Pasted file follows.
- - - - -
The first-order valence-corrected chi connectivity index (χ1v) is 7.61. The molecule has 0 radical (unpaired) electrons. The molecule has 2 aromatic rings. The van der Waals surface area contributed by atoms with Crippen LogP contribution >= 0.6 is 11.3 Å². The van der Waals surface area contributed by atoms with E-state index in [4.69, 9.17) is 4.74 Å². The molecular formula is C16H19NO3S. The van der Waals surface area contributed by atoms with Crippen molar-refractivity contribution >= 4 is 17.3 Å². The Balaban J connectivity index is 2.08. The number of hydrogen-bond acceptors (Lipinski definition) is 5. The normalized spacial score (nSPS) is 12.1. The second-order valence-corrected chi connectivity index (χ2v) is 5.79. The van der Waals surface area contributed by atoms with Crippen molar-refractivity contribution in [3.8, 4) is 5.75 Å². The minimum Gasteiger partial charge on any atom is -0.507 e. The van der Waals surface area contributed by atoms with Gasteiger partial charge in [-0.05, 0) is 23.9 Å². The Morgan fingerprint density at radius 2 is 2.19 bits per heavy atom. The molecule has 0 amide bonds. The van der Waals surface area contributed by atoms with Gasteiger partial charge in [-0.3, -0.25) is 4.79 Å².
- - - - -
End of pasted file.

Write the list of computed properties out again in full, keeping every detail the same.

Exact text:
The first-order valence-corrected chi connectivity index (χ1v) is 7.61. The molecule has 0 radical (unpaired) electrons. The molecule has 2 aromatic rings. The van der Waals surface area contributed by atoms with Crippen LogP contribution >= 0.6 is 11.3 Å². The van der Waals surface area contributed by atoms with E-state index in [4.69, 9.17) is 4.74 Å². The molecular formula is C16H19NO3S. The van der Waals surface area contributed by atoms with Crippen molar-refractivity contribution >= 4 is 17.3 Å². The Balaban J connectivity index is 2.08. The number of hydrogen-bond acceptors (Lipinski definition) is 5. The normalized spacial score (nSPS) is 12.1. The second-order valence-corrected chi connectivity index (χ2v) is 5.79. The van der Waals surface area contributed by atoms with Crippen molar-refractivity contribution in [3.8, 4) is 5.75 Å². The minimum Gasteiger partial charge on any atom is -0.507 e. The van der Waals surface area contributed by atoms with Gasteiger partial charge in [-0.05, 0) is 23.9 Å². The Morgan fingerprint density at radius 2 is 2.19 bits per heavy atom. The molecule has 0 amide bonds. The van der Waals surface area contributed by atoms with Gasteiger partial charge in [-0.3, -0.25) is 4.79 Å².